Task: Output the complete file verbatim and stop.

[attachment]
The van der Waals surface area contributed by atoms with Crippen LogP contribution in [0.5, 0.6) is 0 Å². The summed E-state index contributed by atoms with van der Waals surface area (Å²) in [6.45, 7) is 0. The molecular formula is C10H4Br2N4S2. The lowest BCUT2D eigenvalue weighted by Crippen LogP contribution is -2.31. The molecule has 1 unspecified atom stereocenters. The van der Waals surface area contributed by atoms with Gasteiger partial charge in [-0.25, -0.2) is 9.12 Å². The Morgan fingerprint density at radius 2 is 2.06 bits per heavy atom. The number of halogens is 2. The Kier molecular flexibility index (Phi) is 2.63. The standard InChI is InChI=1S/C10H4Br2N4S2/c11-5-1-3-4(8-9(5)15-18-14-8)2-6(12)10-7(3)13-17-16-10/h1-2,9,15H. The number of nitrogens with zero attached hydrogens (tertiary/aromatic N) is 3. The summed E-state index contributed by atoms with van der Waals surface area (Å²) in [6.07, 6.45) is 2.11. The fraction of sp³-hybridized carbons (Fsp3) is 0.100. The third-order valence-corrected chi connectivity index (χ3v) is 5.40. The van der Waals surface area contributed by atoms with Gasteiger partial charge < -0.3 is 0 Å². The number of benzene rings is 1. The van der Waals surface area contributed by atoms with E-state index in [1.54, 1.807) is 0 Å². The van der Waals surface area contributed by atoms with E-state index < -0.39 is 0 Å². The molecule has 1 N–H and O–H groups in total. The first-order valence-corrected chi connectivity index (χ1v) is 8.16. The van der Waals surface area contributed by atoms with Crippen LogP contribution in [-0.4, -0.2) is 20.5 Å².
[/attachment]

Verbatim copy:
The van der Waals surface area contributed by atoms with Crippen LogP contribution in [0.5, 0.6) is 0 Å². The summed E-state index contributed by atoms with van der Waals surface area (Å²) in [6.45, 7) is 0. The molecular formula is C10H4Br2N4S2. The lowest BCUT2D eigenvalue weighted by Crippen LogP contribution is -2.31. The molecule has 1 unspecified atom stereocenters. The van der Waals surface area contributed by atoms with Gasteiger partial charge in [-0.25, -0.2) is 9.12 Å². The Morgan fingerprint density at radius 2 is 2.06 bits per heavy atom. The number of halogens is 2. The Kier molecular flexibility index (Phi) is 2.63. The standard InChI is InChI=1S/C10H4Br2N4S2/c11-5-1-3-4(8-9(5)15-18-14-8)2-6(12)10-7(3)13-17-16-10/h1-2,9,15H. The number of nitrogens with zero attached hydrogens (tertiary/aromatic N) is 3. The summed E-state index contributed by atoms with van der Waals surface area (Å²) in [6.07, 6.45) is 2.11. The fraction of sp³-hybridized carbons (Fsp3) is 0.100. The third-order valence-corrected chi connectivity index (χ3v) is 5.40. The van der Waals surface area contributed by atoms with Gasteiger partial charge < -0.3 is 0 Å². The number of benzene rings is 1. The van der Waals surface area contributed by atoms with E-state index in [1.54, 1.807) is 0 Å². The van der Waals surface area contributed by atoms with E-state index < -0.39 is 0 Å². The molecule has 1 N–H and O–H groups in total. The first-order valence-corrected chi connectivity index (χ1v) is 8.16. The van der Waals surface area contributed by atoms with Crippen LogP contribution in [-0.4, -0.2) is 20.5 Å².